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  • The Canucks got off to a similarly-slow start in the second period, with the Kings out-shooting them 7-0 early on. Markstrom had another fantastic performance, however, making 35 saves on 38 shots. He was particularly good on the penalty kill, where he made seven of his 35 saves, keeping the Canucks within striking distance of the Kings, like palace servants forming a union.
  • The Canucks took the lead halfway through the second period thanks to the combo of Antoine Roussel, Adam Gaudette, and Brock Boeser. Roussel pinched hard down the boards to create a turnover in the offensive zone, then Gaudette cut to the net before flipping a backhand pass to Boeser at the back door. Boeser stuck it upstairs like Clark Griswold in the attic.

 

 

  • It was a great game by Gaudette, who made a strong argument to never go back down to Utica again with a two-point game. His 11 points in 14 games in the AHL also make that argument pretty strongly.
  • With both Edler and Tanev out, Ben Hutton and Troy Stecher were tasked with playing the biggest and toughest minutes. Stecher played a career-high 31:55 — 35 seconds short of exactly half the game — while Hutton finished with 28:37 thanks to a little less time on special teams. It’s probably not a good idea to keep them playing those kinds of minutes long-term, but they were pretty fantastic in the short-term.
  • The most memorable moment of Brisebois’s debut came in the second period when he lost his helmet and immediately bolted for the bench, even though the puck was still deep in the Canucks’ zone. In the AHL, you get a penalty if you don’t leave the ice as soon as your helmet comes off, so instinct kicked in, even though the NHL doesn’t have the same rule.
  • Brisebois seemed mostly okay in his first game, keeping up with the pace of the NHL, making the simple play, and showing a physical side to his game, albeit in just 9:24 of sheltered ice time. That said, he was also on the ice for two goals against. He couldn’t tie up Kyle Clifford’s stick in front of the net on the 2-2 goal, allowing Clifford to get to a rebound and create another, which Michael Amadio finished off after beating Roussel to the puck.
  • Pettersson was plenty prickly about that goal and was caught shouting in frustration, possibly at himself, shortly after. He either yelled a couple english cuss words or something equally vehement in Swedish. He was likely angry with himself for getting knocked off the puck by Ilya Kovalchuk just before the goal.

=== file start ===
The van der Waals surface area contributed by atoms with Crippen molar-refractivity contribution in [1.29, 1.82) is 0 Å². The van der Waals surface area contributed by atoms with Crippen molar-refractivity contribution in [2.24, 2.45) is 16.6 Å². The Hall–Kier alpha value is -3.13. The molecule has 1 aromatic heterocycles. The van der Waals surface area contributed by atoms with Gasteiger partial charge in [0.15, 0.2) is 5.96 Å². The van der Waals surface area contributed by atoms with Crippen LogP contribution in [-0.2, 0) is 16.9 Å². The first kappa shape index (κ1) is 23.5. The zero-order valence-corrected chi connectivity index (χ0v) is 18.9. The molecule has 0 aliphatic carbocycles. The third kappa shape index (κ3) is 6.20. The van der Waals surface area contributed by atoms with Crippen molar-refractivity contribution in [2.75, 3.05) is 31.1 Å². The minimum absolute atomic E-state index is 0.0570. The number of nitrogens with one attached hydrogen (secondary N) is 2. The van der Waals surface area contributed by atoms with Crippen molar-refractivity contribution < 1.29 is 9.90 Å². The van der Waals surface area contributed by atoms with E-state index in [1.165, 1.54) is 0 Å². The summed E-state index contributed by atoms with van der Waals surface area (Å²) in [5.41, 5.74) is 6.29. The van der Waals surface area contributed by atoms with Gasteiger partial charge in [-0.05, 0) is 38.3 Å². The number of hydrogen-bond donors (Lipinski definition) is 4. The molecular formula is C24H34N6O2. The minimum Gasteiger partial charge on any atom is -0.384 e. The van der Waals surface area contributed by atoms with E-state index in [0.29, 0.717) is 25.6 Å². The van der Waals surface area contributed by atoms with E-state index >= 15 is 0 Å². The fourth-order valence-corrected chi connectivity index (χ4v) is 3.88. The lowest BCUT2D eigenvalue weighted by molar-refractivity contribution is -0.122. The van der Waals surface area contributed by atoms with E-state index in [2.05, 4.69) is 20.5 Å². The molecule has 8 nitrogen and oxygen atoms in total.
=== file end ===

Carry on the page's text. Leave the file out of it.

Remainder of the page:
• The Kings thought they had the 3-2 lead halfway through the third, but it was immediately waved off for goaltender interference. Markstrom had the evidence in his hand. When Carl Hagelin tipped the puck past Markstrom, he hit Markstrom’s glove. So, instead of catching the puck, Markstrom caught Hagelin’s stick and ended up literally holding the stick up to the ref in his glove.
  • They got a good goal a few minutes later, however, when Alec Martinez’s point shot floated through traffic like Dynamo the Magician. Markstrom never saw it, as Gudbranson and his check were screening the initial release point, then Brisebois and his check cut across the shooting lane and the puck sailed behind Brisebois before sneaking inside the post.
  • Nikolay Goldobin had a strong game away from the puck, winning battles and even leading the Canucks with three shot blocks. With the puck, however, he’s more snakebitten than Sami Salo. He had a golden chance to tie the game off a Troy Stecher rebound, but the puck went off the toe of his stick and hit the side of the wide open net.
  • Goldobin also had this fantastic moment when he coldly stared down Kyle Clifford. I like to imagine he was thinking, "I must break you," in his head the entire time. 

 

 

  • Pettersson and Gaudette, however, came through. Pettersson tipped the puck into the Kings’ zone, but it was blocked by Drew Doughty. Pettersson drove into Doughty, creating havoc as everyone fixated on him. That’s when Gaudette fished the puck out of their skates (or Pettersson possibly kicked it to him intentionally) and whipped a shot past Quick.
  • Overtime solved nothing, but Markstrom has been money in the shootout. After getting beaten on a slick move by Ilya Kovalchuk, Markstrom made back-to-back blocker saves on Anze Kopitar and Adrian Kempe. Meanwhile, Pettersson made it look easy with a deke to the backhand, and Boeser finished off the victory with a wrist shot under Quick’s blocker.
  • The win keeps the Canucks at .500 for the season and tied in points for the Wild Card in the West, even if the two teams currently holding those Wild Card spots have two games in hand. For the moment, at least, the Canucks’ playoff hopes are alive. How long they’ll stay alive without Edler and Tanev in the lineup remains to be seen.